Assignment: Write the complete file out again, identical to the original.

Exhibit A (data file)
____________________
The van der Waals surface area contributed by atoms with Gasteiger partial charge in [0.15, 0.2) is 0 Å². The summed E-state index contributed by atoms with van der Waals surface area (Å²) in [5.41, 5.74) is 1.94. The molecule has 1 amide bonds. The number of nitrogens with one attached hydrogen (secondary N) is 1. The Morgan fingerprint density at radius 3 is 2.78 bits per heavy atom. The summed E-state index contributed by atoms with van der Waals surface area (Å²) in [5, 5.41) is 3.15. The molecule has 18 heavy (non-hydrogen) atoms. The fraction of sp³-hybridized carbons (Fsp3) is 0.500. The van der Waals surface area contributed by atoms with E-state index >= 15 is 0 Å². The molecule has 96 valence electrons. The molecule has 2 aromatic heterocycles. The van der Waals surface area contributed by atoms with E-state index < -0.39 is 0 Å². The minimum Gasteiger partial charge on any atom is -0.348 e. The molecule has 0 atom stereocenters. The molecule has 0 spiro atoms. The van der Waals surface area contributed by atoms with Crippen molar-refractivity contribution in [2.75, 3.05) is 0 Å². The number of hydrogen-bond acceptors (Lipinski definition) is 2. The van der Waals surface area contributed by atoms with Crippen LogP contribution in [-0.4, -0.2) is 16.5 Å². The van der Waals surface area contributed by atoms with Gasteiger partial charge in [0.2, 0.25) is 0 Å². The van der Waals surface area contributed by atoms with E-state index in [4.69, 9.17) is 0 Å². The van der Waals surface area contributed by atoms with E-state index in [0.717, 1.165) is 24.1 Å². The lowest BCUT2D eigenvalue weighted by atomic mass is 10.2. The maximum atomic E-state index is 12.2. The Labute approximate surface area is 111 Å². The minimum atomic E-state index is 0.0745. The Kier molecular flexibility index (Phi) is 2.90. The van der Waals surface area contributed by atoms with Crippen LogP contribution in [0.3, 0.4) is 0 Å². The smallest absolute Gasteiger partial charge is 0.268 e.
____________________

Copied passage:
The van der Waals surface area contributed by atoms with Gasteiger partial charge in [0.15, 0.2) is 0 Å². The summed E-state index contributed by atoms with van der Waals surface area (Å²) in [5.41, 5.74) is 1.94. The molecule has 1 amide bonds. The number of nitrogens with one attached hydrogen (secondary N) is 1. The Morgan fingerprint density at radius 3 is 2.78 bits per heavy atom. The summed E-state index contributed by atoms with van der Waals surface area (Å²) in [5, 5.41) is 3.15. The molecule has 18 heavy (non-hydrogen) atoms. The fraction of sp³-hybridized carbons (Fsp3) is 0.500. The van der Waals surface area contributed by atoms with E-state index >= 15 is 0 Å². The molecule has 96 valence electrons. The molecule has 2 aromatic heterocycles. The van der Waals surface area contributed by atoms with E-state index < -0.39 is 0 Å². The minimum Gasteiger partial charge on any atom is -0.348 e. The molecule has 0 atom stereocenters. The molecule has 0 spiro atoms. The van der Waals surface area contributed by atoms with Crippen molar-refractivity contribution in [2.75, 3.05) is 0 Å². The number of hydrogen-bond acceptors (Lipinski definition) is 2. The van der Waals surface area contributed by atoms with Crippen LogP contribution in [-0.4, -0.2) is 16.5 Å². The van der Waals surface area contributed by atoms with Gasteiger partial charge in [0.2, 0.25) is 0 Å². The van der Waals surface area contributed by atoms with E-state index in [4.69, 9.17) is 0 Å². The van der Waals surface area contributed by atoms with E-state index in [0.717, 1.165) is 24.1 Å². The lowest BCUT2D eigenvalue weighted by atomic mass is 10.2. The maximum atomic E-state index is 12.2. The Labute approximate surface area is 111 Å². The minimum atomic E-state index is 0.0745. The Kier molecular flexibility index (Phi) is 2.90. The van der Waals surface area contributed by atoms with Crippen LogP contribution in [0.3, 0.4) is 0 Å². The smallest absolute Gasteiger partial charge is 0.268 e.